New Delhi : The South African bowlers may have been thrashed by the India A batsmen in a Twenty20 warm-up match here on Tuesday, but J.P. Duminy is confident that they will be equal to the challenge when the series kicks off next month.

Mayank Agarwal and Manan Vohra came up with some sizzling stroke-play on a greenish wicket to help India A overhaul a challenging 190-run target as the South African bowlers struggled with their form under a blazing sun at the Palam Air Force Ground.

Pacers Kyle Abbott and Kasigo Rabada and leg-spinner Eddie Leie conceded more than 10 runs an over while Marchant de Lange and Imran Tahir also endured a forgettable day as the Indians carved out an eight-wicket win.

But Duminy, who himself gave away 22 runs in his two overs, was unfazed by the Proteas’ poor start to their India tour.

“I have no doubt that our bowlers have what it takes to do well in this series. Today was mostly about what is going figuring out and assessing what will work for us in India conditions,” Duminy said after the game.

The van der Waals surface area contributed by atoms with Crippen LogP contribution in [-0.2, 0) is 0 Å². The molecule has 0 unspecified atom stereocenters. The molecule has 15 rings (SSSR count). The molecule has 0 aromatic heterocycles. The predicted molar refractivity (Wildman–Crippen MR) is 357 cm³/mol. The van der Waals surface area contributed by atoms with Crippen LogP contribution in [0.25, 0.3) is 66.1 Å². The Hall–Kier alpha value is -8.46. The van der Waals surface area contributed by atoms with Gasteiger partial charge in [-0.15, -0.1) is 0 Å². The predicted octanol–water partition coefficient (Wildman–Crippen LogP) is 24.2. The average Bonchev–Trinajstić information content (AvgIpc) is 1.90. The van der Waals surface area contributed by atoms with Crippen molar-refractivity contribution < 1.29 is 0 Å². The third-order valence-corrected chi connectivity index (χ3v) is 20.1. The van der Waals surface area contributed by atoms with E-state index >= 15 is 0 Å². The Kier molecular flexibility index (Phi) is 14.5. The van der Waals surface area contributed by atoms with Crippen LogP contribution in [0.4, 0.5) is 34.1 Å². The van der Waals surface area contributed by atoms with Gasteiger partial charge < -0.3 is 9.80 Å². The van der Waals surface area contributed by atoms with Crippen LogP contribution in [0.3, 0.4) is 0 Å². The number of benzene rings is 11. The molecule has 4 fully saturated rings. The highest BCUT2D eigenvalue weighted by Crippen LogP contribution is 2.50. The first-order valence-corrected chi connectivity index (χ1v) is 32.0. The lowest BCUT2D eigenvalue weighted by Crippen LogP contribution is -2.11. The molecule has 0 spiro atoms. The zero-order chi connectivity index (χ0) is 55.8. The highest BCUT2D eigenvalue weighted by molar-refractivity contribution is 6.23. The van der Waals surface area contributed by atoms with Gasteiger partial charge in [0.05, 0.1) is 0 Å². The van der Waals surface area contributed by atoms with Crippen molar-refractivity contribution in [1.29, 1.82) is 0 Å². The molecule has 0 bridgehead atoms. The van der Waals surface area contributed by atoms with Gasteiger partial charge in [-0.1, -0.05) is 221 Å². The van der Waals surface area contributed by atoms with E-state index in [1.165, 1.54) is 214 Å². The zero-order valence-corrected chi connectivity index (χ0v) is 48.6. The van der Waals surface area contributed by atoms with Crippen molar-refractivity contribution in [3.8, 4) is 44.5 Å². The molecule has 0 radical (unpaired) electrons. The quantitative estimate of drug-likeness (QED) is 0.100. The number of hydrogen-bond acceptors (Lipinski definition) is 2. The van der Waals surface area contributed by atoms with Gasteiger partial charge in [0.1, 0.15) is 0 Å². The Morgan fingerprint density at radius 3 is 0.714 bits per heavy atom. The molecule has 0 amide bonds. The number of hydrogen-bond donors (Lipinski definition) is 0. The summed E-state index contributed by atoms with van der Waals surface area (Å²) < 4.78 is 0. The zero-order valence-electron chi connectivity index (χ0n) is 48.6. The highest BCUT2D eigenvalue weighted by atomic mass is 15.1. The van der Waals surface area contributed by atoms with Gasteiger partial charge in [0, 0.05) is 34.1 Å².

“Some of our bowlers have played a little bit in India, but Kasigo (Rabada) is new to these conditions so it is important for him to understand how to adapt and do it really early,” he added.

“I have full confidence in the ability of our bowlers and I will back them hundred percent. I believe they have what it takes to stop the Indian batting line-up.”

The left-hander, who smashed 68 runs off just 32 deliveries, also said that Tuesday’s experience will help the visitors to prepare for the first Twenty20 against India to be held at Dharamsala on October 2. “It very important in India to understand the conditions and pitches early. We will probably get a similar sort of pitch in Dharamsala so it has been good preparation and understanding what works and what does not,” he said.  “So we will look at how we can improve and make sure that we do so in the next few days.”

Duminy also pointed out that the experience of playing in the Indian Premier League (IPL) will help the South African players cope with the Indian conditions, specially the pressure of playing in front of massive crowds at some of the venues.

“Everybody has played IPL. We understand that India is a country that is really fanatical about cricket. So we have to accept and understand that this is part of what India is about,” the 31-year-old said.

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